High Museum of Art: Films


Carancho shows on Saturday, October 30 at 8 p.m. in the Rich Theatre as part of the High’s 25th annual Latin American Film Festival

 by Julie Chautin

“They’re like the Chilean miners down in a dark hole,” Linda Dubler said to me.  We were talking about the main characters in Carancho, the film that brings the 25th Latin American Film Festival to a thrilling conclusion. 

This time the hole is one that an ambulance-chasing lawyer and a doctor with a drug problem have dug for themselves.  They traverse the streets of Buenos Aires in Argentinean director Pablo Trapero’s thriller.  And you wonder if they will make it out.

Sosa (the incredible Ricardo Darin) has lost his license to practice law.  To get by, he works with a dubious organization called the “Federation.”  It sues insurance companies on behalf of poor accident victims, although most of the money from the insurers goes to the Federation, not the victims.  Even the hospitals are in on the payoffs.  Sosa is the carancho, or vulture, on the lookout for victims.

 Lujan (the equally incredible Martina Gusman, wife of the director) is an emergency room doctor new in town.  She endures long blistering hours, hassles with administration, and physical assaults by patients.  Drugs are her secret source of comfort.

Sosa and Lujan meet at an accident scene one night.  His eyes light up but she is wary.  When they meet again, Sosa offers her a plea straight from his heart, “How can I change the way you look at me?”

The road may be rocky in some love stories, but this one is strewn with potholes.  Sosa wants to reform his life and leave the Federation.  He is in deep, however, and crawling out is no easy task.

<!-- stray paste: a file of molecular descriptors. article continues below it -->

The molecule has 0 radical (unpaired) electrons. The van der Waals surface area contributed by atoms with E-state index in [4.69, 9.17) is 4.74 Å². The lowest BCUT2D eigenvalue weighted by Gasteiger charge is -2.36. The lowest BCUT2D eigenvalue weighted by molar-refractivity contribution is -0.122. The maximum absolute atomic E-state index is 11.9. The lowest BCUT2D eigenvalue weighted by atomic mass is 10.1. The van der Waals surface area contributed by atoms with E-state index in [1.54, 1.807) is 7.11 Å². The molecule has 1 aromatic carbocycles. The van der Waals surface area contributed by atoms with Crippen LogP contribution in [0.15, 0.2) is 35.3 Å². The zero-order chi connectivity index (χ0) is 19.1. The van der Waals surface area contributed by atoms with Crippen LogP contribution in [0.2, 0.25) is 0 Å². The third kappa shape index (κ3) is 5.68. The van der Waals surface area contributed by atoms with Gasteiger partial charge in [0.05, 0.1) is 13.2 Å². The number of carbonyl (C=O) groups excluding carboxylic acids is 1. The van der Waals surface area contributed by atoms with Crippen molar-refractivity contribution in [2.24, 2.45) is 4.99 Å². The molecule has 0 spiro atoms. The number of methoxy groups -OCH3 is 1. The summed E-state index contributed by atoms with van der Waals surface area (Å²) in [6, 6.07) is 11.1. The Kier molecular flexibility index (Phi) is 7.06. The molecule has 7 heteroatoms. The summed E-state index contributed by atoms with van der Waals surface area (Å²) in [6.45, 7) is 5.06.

Trapero’s films Rolling Family and Lion’s Den have been screened in previous years at the High’s Latin American Film Festival, and won numerous awards at others.  Carancho is certain to win more.  Darin and Gusman are exceptional.  The direction and editing are swift and sure.  The violent scenes are unnerving.  But hope remains.  One evening Sosa convinces Lujan to go out for coffee.  We watch them through the window of the coffee shop, as passing car lights reflect onto the window like stars in the universe.  Then a miracle happens.  Sosa makes her laugh.

Smoke Gets In Your Eyes

SMOKE GETS IN YOUR EYES shows on Saturday, October 23 at 8 p.m. in the Rich Theatre as part of the High’s 25th annual Latin American Film Festival

by Julie Chautin

“I don’t want St. Anthony, I want Aunt Dinah’s red sofa,” Baby shouts into the phone.  She is a forty-something Sao Paulo native, a paulista, who fills her days fighting with her sisters about items from their dead aunt’s estate, such as it is.  When she’s not watching infomercials, she teaches guitar lessons in her apartment to various wannabe Segovias, from a boy who won’t practice to an elderly lady slowly pinging away at the strings.  Oh yes, all the while, Baby smokes — a lot.